Growth Response of Arctica Islandica to North Atlantic Oceanographic Conditions Since 1850

Type Article
Date 2019-08
Language English
Author(s) Poitevin Pierre1, Thébault Julien1, Siebert Valentin1, Donnet Sébastien2, Archambault Philippe3, Doré Justine1, Chauvaud Laurent5, Lazure PascalORCID4
Affiliation(s) 1 : Laboratoire des Sciences de l’Environnement Marin, Institut Universitaire Européen de la Mer, Université de Bretagne Occidentale, Plouzané, France
2 : Fisheries and Oceans Canada, Northwest Atlantic Fisheries Centre, Newfoundland, NL, Canada
3 : Département de Biologie, Québec-Océan, Université Laval, Québec, QC, Canada
4 : Ifremer, Laboratoire d’Océanographie Physique et Spatiale, Institut Universitaire Européen de la Mer, Plouzané, France
Source Frontiers In Marine Science (2296-7745) (Frontiers Media SA), 2019-08 , Vol. 6 , N. 483 , P. 14p.
DOI 10.3389/fmars.2019.00483
WOS© Times Cited 15
Keyword(s) Arctica islandica, paleoecology, North Atlantic, sub polar gyre, labrador current, bivalve, sclerochronology, climate change

The Northwest Atlantic is a key region with an essential role in global climate regulation, redistributing heat and influencing the carbon cycle. However, little is known about its evolution before 1950, mainly because of the lack of long-term instrumental measurements. The hard parts of long-lived marine biota hold the potential to extend instrumentally derived observation by several decades or centuries and enhance our understanding of global climate processes. Here, we investigate the effects of local, regional, and large-scale climate variability on the marine bivalve, Arctica islandica (Linnaeus, 1767) from Saint-Pierre and Miquelon (SPM). This archipelago lies at the boundary zone between the cold Labrador Current in the north and the warm Gulf Stream waters to the south, an excellent site to capture changes in North Atlantic climate and oceanography. This study presents the northernmost, statistically robust A. islandica growth chronology (1850–2015) from the Western North Atlantic and its potential as an environmental proxy record for past climatic and hydrographic variabilities at different time and geographical scales. In view of our results, it seems that A. islandica shell growth anomalies in SPM are mostly controlled by local primary production. Since long term instrumental records of this environmental variable are not available; we investigate the influence of global and regional environmental phenomena on A. islandica growth and indirectly on primary productivity of archipelago waters. The chronology correlates significantly and positively with the Atlantic Multidecadal Oscillation (AMO) and negatively with the North Atlantic Oscillation, two global climatic indices. The North Atlantic spatial pattern of correlation shows significant and positive correlations of 0–100 m temperatures from 1950 with A. islandica growth in SPM encompassing the subpolar gyre area. These global-scale relationships are refined and the mechanisms leading to them explained by comparing A. islandica growth chronology to regional environmental datasets. These relationships existing between the A. islandica shell growth record at SPM and environmental datasets covering different geographical scales could yield details about past North Atlantic basin and regional environmental conditions through their influence on SPM coastal environment.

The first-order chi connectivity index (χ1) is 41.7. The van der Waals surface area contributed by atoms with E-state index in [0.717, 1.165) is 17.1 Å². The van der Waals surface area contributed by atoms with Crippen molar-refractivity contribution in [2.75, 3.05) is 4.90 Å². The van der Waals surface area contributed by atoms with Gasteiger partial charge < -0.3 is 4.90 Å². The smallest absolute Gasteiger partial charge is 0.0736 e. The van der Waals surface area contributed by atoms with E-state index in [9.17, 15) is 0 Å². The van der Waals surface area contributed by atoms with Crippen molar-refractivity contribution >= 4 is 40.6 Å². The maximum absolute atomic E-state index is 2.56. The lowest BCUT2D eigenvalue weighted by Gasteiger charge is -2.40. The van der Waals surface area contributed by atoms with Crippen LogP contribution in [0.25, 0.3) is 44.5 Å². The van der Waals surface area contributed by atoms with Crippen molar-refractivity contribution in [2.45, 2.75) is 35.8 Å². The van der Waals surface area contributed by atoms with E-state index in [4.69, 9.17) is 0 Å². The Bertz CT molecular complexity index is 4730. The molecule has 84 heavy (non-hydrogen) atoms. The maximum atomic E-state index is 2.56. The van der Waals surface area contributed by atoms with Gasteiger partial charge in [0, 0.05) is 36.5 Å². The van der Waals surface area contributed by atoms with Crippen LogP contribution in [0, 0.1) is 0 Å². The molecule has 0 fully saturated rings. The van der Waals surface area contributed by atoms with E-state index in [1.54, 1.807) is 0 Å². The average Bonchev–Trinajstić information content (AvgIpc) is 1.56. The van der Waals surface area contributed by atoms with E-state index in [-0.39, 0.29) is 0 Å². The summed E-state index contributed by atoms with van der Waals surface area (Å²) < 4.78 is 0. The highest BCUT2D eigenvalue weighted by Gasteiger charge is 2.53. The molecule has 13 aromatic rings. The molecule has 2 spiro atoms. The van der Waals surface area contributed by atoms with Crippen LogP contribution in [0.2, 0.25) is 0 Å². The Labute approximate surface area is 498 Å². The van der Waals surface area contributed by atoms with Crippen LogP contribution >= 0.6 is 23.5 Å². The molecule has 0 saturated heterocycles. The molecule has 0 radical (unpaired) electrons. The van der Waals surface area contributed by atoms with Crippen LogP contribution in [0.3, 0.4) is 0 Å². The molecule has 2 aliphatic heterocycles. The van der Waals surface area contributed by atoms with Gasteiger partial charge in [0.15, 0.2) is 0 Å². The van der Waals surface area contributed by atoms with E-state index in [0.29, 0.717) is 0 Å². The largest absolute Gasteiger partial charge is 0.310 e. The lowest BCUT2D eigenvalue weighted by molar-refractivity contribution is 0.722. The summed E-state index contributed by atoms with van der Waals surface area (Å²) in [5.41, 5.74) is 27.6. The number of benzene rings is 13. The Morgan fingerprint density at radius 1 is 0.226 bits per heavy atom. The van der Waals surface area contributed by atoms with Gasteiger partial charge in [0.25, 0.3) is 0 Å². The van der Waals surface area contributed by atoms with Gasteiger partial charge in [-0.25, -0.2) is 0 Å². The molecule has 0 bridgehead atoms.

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Poitevin Pierre, Thébault Julien, Siebert Valentin, Donnet Sébastien, Archambault Philippe, Doré Justine, Chauvaud Laurent, Lazure Pascal (2019). Growth Response of Arctica Islandica to North Atlantic Oceanographic Conditions Since 1850. Frontiers In Marine Science, 6(483), 14p. Publisher's official version : , Open Access version :